Backpacks zigzag down the hall. One shoe here. One shoe there. Jackets strewn everywhere.

Is this the scene at your house as the school bus pulls away from the curb? Alyson at suggests you may need an “after school routine.”

Earlier this fall, I suggested in a column routines which your family could follow. By now, that routine should be established, but it was mainly for the morning. It is past time to work on a routine for after school.

Your children come home from a highly structured routine in school. They must follow directions, stay in line, and pay attention. They must do what their teacher says and what the principal watches for. They must not nudge, touch, or bully other kids. Although this routine is good for their academic development, it may not be what they need at home. However, there needs to be order for you to keep your sanity as they burst through the front door.

They should empty their backpacks as soon as they come in. Establish a corner or place on a low shelf where they put their empty backpacks, with a box nearby where they put the papers from school. They should put the important papers, or those which you must sign and return, on top unless you want your children to put those in a place where you can see them. They need to put papers with marks or comments from their teachers in that box also. It is necessary for you to keep track of their daily progress in order to give each child the help and encouragement they need. It is better for you to do this than a phone call or email from their teacher alerting you to their missed assignments or poor progress in a subject.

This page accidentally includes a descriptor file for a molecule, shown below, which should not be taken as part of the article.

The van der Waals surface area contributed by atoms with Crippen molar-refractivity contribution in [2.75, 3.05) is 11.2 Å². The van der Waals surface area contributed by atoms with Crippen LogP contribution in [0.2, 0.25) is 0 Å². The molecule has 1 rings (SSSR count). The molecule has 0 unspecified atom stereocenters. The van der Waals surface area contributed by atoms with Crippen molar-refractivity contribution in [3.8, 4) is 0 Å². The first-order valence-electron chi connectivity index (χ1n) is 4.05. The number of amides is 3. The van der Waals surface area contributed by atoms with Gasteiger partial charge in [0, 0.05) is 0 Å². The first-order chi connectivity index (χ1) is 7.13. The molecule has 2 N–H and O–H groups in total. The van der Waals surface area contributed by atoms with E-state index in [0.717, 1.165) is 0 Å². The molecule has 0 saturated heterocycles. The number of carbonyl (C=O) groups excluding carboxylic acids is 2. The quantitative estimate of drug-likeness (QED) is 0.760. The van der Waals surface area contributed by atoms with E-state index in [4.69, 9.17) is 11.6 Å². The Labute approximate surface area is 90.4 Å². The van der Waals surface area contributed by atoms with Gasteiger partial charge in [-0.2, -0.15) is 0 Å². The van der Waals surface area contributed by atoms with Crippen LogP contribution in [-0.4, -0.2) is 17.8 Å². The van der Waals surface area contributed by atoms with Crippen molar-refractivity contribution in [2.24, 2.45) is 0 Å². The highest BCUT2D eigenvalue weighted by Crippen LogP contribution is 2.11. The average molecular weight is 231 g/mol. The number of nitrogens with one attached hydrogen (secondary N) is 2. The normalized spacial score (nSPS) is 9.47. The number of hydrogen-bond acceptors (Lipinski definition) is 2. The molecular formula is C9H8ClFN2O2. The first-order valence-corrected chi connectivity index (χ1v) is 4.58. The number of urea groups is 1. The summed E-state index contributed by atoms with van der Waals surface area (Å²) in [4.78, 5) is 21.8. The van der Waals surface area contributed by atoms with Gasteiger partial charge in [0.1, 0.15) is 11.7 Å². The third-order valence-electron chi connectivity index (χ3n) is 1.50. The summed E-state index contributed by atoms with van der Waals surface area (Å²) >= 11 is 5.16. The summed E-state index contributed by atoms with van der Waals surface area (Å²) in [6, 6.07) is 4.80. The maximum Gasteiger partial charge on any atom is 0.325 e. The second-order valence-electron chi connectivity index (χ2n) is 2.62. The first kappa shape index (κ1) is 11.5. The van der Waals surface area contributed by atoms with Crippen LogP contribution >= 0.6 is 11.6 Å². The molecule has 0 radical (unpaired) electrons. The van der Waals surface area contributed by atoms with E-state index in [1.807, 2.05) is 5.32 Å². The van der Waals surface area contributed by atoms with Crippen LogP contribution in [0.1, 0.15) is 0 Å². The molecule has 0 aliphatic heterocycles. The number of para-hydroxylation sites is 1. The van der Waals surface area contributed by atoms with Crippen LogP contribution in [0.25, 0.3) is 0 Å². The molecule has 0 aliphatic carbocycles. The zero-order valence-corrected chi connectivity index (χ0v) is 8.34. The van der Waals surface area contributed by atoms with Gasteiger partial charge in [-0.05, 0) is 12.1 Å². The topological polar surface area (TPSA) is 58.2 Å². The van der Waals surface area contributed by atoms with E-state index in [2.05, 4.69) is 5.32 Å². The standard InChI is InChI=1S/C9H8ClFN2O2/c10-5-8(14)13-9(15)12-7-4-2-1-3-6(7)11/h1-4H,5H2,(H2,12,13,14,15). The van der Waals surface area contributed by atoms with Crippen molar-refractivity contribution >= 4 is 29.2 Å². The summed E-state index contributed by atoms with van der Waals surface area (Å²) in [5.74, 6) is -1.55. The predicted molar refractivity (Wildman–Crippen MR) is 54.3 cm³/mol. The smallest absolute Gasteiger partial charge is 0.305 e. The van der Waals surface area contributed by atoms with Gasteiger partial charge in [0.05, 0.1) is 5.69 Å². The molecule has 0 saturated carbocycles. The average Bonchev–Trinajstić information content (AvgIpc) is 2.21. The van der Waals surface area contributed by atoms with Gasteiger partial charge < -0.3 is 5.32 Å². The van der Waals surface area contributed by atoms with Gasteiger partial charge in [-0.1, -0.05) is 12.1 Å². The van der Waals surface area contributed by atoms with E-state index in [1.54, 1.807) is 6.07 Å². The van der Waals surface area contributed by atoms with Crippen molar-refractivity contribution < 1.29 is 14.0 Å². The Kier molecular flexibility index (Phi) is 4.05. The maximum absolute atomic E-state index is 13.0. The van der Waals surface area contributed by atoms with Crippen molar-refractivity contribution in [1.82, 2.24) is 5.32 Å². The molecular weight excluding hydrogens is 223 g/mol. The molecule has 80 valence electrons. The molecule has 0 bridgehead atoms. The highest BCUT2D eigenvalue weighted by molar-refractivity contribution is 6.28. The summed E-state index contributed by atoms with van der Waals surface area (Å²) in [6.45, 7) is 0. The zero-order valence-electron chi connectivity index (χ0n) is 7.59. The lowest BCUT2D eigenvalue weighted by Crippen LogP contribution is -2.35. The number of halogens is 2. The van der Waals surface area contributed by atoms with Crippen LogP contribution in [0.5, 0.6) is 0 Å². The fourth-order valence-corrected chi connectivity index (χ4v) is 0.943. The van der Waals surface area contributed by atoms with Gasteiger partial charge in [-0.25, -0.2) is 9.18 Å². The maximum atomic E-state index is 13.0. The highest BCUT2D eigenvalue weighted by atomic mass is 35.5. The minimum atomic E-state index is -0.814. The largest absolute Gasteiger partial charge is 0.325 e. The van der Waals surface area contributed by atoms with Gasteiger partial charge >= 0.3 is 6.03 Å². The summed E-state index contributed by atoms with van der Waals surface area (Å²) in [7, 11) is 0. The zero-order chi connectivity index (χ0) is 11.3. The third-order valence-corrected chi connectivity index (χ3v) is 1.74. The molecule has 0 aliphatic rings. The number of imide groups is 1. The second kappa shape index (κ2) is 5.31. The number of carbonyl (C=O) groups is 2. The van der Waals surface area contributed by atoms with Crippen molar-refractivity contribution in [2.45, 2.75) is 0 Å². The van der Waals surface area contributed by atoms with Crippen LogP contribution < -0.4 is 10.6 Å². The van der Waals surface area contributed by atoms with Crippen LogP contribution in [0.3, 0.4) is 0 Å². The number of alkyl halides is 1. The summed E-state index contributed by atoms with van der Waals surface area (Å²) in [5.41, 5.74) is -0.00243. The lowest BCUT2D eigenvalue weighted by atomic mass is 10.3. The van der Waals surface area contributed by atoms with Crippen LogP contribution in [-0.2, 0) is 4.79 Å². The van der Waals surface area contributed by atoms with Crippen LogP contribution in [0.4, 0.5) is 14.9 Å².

Washing hands has been especially important since Covid germs could be anywhere. Let older siblings help your younger children.

Snacks might be the next item in your family routine.

If your children are older, they may need to do chores next, such as making their bed or straightening their room, walking the dog, taking out the trash or emptying the dishwasher.

Your younger children may need a “movement break” before they do homework if their teacher assigns it. Children learn better when they have a chance to move their bodies. It improves their behavior and settles them down to do the concentrating they need to do homework.

All your children need quiet time after the demands of school. They need time to rest, think, and reflect on the happenings of the day. Maybe they need time to talk to you peacefully and without interruptions while you send other children to their rooms or outside.

If you give your children the gift of your time and encourage them to share their day, their friends, their fears, and cheers while they are young, they may confide in you as they grow older.

Make your home a retreat from a crazy world after each day’s school.

Southern Arizona resident Bette Mroz is a former teacher, reading specialist and principal. As a mother and grandmother, she continues to help her family learn. She can be contacted at

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